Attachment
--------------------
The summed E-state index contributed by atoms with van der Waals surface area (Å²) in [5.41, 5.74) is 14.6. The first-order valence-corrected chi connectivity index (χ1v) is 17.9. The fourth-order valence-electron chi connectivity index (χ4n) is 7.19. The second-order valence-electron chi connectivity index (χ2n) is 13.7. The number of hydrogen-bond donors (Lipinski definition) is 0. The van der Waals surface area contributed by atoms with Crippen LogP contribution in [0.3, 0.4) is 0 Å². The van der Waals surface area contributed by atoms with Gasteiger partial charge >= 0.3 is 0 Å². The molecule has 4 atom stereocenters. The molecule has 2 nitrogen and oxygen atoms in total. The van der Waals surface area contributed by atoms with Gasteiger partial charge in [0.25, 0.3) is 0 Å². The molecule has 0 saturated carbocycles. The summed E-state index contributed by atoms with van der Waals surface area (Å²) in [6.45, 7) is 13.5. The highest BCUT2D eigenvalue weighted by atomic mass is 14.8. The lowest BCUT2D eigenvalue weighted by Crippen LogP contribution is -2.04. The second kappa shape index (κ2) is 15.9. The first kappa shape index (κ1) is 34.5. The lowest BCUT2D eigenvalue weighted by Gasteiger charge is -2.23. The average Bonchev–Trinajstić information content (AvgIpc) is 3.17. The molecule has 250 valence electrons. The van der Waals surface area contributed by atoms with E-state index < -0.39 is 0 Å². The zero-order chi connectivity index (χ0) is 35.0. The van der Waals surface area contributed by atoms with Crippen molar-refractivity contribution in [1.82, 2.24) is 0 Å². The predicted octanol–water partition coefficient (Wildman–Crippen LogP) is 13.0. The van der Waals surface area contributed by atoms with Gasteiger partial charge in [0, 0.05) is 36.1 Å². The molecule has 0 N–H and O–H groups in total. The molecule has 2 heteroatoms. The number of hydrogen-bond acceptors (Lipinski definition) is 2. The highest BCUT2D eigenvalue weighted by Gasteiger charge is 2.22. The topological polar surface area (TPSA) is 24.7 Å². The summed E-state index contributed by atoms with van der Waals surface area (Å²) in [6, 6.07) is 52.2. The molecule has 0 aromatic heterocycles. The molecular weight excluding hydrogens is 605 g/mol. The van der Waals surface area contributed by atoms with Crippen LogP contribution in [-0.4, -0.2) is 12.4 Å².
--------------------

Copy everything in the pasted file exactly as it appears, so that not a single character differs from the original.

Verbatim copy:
The summed E-state index contributed by atoms with van der Waals surface area (Å²) in [5.41, 5.74) is 14.6. The first-order valence-corrected chi connectivity index (χ1v) is 17.9. The fourth-order valence-electron chi connectivity index (χ4n) is 7.19. The second-order valence-electron chi connectivity index (χ2n) is 13.7. The number of hydrogen-bond donors (Lipinski definition) is 0. The van der Waals surface area contributed by atoms with Crippen LogP contribution in [0.3, 0.4) is 0 Å². The van der Waals surface area contributed by atoms with Gasteiger partial charge >= 0.3 is 0 Å². The molecule has 4 atom stereocenters. The molecule has 2 nitrogen and oxygen atoms in total. The van der Waals surface area contributed by atoms with Gasteiger partial charge in [0.25, 0.3) is 0 Å². The molecule has 0 saturated carbocycles. The summed E-state index contributed by atoms with van der Waals surface area (Å²) in [6.45, 7) is 13.5. The highest BCUT2D eigenvalue weighted by atomic mass is 14.8. The lowest BCUT2D eigenvalue weighted by Crippen LogP contribution is -2.04. The second kappa shape index (κ2) is 15.9. The first kappa shape index (κ1) is 34.5. The lowest BCUT2D eigenvalue weighted by Gasteiger charge is -2.23. The average Bonchev–Trinajstić information content (AvgIpc) is 3.17. The molecule has 250 valence electrons. The van der Waals surface area contributed by atoms with E-state index < -0.39 is 0 Å². The zero-order chi connectivity index (χ0) is 35.0. The van der Waals surface area contributed by atoms with Crippen molar-refractivity contribution in [1.82, 2.24) is 0 Å². The predicted octanol–water partition coefficient (Wildman–Crippen LogP) is 13.0. The van der Waals surface area contributed by atoms with Gasteiger partial charge in [0, 0.05) is 36.1 Å². The molecule has 0 N–H and O–H groups in total. The molecule has 2 heteroatoms. The number of hydrogen-bond acceptors (Lipinski definition) is 2. The highest BCUT2D eigenvalue weighted by Gasteiger charge is 2.22. The topological polar surface area (TPSA) is 24.7 Å². The summed E-state index contributed by atoms with van der Waals surface area (Å²) in [6, 6.07) is 52.2. The molecule has 0 aromatic heterocycles. The molecular weight excluding hydrogens is 605 g/mol. The van der Waals surface area contributed by atoms with Crippen LogP contribution in [-0.4, -0.2) is 12.4 Å².